There are some people for whom being told that something is impossible is all the motivation they need. That seems to be the case for Richard Perkins and Mike Tassey, who were told that an in-flight hacking platform was impossible. In response, the pair plan on showing off their off their Wi-Fi hacking, phone-snooping, home-made UAV at the Black Hat and Defcon hackerfests in Las Vegas. They call their creation the Wireless Aerial Surveillance Platform, or WASP. Built from an old Air Force target drone, the WASP packs a lot of technological power into a flying high-endurance package. A tiny on-board computer (Linux powered, natch) is bristling with hacking tools, along with a custom-built 340 million word dictionary for brute-forcing passwords, the BackTrack suite, a 4G T-Mobile card, an HD camera, and 32 GB onboard storage. Just what does WASP do with those gigabytes?

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  5. AT&T’s Mobile Cell Tower Fits in a Suitcase, Could Help First Responders

    Communication is vitally important in the wake of a disaster, especially for the first responders that arrive on the scene. But in cases of widespread destruction like the recent earthquakes in Japan, using the ubiquitous cellphone can be nearly impossible when cell towers are inoperable. AT&T's recently announced Remote Mobility Zone portable cell towers aim to solve that problem by providing cell coverage with a device that fits inside of a suitcase. The device is comprised of the suitcase which contains a "picocell" communication system, and a separate satellite dish. As the name implies, the picocell can't handle huge volumes, only about 14 simultaneous calls. It can also supply limited data access, though far less than a full-size tower would. The device can function anywhere AT&T is licensed to operate, giving them a large area of operations. But because of its small size, it has no internal power supply and must be connected to an external generator.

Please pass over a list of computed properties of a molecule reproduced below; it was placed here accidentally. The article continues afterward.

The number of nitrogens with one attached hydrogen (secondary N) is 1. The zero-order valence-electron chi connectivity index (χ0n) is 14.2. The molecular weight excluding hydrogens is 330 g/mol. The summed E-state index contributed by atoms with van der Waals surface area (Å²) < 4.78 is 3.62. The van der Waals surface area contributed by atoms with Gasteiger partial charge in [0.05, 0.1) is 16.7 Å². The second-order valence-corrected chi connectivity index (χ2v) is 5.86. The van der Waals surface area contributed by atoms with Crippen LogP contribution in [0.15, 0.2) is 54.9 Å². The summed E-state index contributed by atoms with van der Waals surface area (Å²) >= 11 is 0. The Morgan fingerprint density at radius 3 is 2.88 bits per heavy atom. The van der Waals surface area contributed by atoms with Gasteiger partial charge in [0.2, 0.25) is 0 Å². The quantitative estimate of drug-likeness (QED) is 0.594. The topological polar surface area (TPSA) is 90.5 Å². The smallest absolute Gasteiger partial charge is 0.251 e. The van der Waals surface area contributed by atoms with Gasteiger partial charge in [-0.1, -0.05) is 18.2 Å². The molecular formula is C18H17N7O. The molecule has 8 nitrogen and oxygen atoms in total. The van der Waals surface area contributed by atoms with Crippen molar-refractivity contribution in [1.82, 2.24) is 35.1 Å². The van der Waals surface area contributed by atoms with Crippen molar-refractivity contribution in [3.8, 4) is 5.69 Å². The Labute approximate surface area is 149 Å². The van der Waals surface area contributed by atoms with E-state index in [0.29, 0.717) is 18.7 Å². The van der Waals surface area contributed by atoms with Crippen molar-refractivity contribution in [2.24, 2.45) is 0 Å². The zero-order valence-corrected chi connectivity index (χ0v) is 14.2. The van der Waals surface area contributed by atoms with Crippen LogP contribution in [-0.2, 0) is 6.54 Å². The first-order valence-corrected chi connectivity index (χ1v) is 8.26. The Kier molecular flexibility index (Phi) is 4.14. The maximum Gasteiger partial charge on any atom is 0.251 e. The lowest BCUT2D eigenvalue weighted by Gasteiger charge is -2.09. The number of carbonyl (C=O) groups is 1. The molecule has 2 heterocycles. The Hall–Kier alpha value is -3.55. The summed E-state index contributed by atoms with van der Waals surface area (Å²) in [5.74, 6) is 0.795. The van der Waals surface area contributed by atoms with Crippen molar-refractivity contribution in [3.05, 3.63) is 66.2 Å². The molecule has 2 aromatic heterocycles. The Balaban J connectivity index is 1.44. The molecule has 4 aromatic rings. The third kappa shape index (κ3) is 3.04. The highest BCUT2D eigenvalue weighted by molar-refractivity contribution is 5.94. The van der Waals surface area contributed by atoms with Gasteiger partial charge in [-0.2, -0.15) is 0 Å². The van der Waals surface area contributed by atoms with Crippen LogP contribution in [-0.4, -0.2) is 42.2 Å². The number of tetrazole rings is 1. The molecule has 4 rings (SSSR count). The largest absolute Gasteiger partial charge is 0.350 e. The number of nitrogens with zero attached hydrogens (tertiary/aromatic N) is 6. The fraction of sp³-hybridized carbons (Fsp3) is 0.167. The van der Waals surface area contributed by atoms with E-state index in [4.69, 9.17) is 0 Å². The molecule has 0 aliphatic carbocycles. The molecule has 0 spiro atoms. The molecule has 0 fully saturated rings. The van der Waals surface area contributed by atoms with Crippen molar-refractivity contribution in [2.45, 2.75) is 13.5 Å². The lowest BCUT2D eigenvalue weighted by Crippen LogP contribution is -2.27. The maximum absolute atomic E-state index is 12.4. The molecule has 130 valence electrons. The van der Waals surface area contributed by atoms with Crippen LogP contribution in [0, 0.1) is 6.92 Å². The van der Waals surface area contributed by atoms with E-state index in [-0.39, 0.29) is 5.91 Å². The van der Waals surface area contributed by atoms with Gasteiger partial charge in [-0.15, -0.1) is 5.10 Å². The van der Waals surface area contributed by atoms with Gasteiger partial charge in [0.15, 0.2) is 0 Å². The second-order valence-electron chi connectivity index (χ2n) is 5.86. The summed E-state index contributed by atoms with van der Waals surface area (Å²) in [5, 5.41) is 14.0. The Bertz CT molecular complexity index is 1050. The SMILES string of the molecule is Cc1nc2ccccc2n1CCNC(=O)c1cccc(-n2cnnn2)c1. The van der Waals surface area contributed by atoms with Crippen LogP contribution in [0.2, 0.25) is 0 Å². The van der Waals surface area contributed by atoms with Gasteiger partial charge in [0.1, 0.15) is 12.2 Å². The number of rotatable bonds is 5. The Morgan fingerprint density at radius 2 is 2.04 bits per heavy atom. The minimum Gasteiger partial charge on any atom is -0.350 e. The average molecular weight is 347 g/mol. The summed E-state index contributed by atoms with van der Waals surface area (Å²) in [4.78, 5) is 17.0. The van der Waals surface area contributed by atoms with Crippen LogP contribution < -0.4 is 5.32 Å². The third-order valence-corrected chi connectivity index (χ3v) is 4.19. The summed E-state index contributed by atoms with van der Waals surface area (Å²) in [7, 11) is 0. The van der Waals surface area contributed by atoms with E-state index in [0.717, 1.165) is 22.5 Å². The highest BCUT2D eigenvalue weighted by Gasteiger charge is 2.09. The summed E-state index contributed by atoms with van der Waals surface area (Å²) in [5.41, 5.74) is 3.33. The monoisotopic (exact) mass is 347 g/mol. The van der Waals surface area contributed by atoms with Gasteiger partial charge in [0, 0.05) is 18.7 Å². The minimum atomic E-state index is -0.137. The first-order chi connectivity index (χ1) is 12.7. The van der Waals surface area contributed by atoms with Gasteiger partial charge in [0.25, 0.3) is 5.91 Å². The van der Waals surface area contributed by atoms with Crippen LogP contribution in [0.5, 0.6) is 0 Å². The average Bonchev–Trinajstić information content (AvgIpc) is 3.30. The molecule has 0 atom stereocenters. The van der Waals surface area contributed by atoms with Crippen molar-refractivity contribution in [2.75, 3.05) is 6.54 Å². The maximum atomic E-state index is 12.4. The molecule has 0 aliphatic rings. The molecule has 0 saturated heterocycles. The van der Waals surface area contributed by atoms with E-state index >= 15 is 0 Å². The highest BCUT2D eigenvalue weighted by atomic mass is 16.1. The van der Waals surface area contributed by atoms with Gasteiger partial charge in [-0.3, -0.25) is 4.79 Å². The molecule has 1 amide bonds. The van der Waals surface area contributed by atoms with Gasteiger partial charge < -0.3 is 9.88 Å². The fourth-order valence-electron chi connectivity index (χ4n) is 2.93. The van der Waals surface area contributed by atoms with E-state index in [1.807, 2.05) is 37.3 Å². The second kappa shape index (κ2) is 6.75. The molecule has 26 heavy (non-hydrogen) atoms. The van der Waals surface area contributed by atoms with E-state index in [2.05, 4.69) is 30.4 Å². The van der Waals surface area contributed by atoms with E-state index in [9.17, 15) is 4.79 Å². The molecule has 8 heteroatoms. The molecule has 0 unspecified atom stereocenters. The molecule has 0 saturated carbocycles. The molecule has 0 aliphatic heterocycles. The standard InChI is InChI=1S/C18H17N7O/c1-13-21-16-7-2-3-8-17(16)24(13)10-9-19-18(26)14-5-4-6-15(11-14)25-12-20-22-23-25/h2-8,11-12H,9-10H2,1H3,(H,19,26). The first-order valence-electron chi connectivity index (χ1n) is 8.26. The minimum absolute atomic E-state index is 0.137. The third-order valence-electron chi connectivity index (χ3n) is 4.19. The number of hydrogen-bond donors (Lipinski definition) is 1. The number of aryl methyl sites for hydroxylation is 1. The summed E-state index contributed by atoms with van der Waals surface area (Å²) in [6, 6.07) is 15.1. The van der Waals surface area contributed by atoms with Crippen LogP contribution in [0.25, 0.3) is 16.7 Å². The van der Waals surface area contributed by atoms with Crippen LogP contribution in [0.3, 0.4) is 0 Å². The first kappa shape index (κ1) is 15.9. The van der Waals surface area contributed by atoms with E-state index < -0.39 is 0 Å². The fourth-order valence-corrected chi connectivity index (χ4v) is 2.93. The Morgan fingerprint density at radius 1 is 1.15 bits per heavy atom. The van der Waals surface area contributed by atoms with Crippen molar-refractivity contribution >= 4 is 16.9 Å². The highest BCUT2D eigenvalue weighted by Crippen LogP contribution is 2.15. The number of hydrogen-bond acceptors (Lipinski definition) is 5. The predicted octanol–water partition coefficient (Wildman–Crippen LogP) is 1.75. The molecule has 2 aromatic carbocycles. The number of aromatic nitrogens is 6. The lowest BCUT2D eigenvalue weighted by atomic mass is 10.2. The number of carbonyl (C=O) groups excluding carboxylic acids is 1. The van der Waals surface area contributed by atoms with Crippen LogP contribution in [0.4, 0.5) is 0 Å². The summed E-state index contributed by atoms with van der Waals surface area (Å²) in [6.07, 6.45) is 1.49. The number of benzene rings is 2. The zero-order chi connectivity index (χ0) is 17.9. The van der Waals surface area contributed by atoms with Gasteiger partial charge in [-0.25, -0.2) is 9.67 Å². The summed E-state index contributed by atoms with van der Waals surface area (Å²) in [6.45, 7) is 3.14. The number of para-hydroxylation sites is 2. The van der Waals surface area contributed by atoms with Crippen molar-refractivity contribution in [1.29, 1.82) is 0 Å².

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  6. Dialing Your Cellphone With Your Thoughts Alone

    Researchers from the University of California in San Diego have developed a Bluetooth device that allows the wearer to dial a ten-digit number using their thoughts alone. Their experimental device was the subject of a recent study, published in the Journal of Neural Engineering. In their study, volunteers wore special electrode-laden headgear and were shown a screen with the numbers zero through nine, similar to a phone's touch-tone dialing pad. The difference was that each number flashed at a slightly different speed. By concentrating on the number they wished to dial, the device detected the speed of the flashing number by observing the user's brain activity. It's a bit tedious, but the researchers found users could control the system with 70-85% accuracy.

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  7. How Much Does Your Cellphone Carrier Know About Your Life?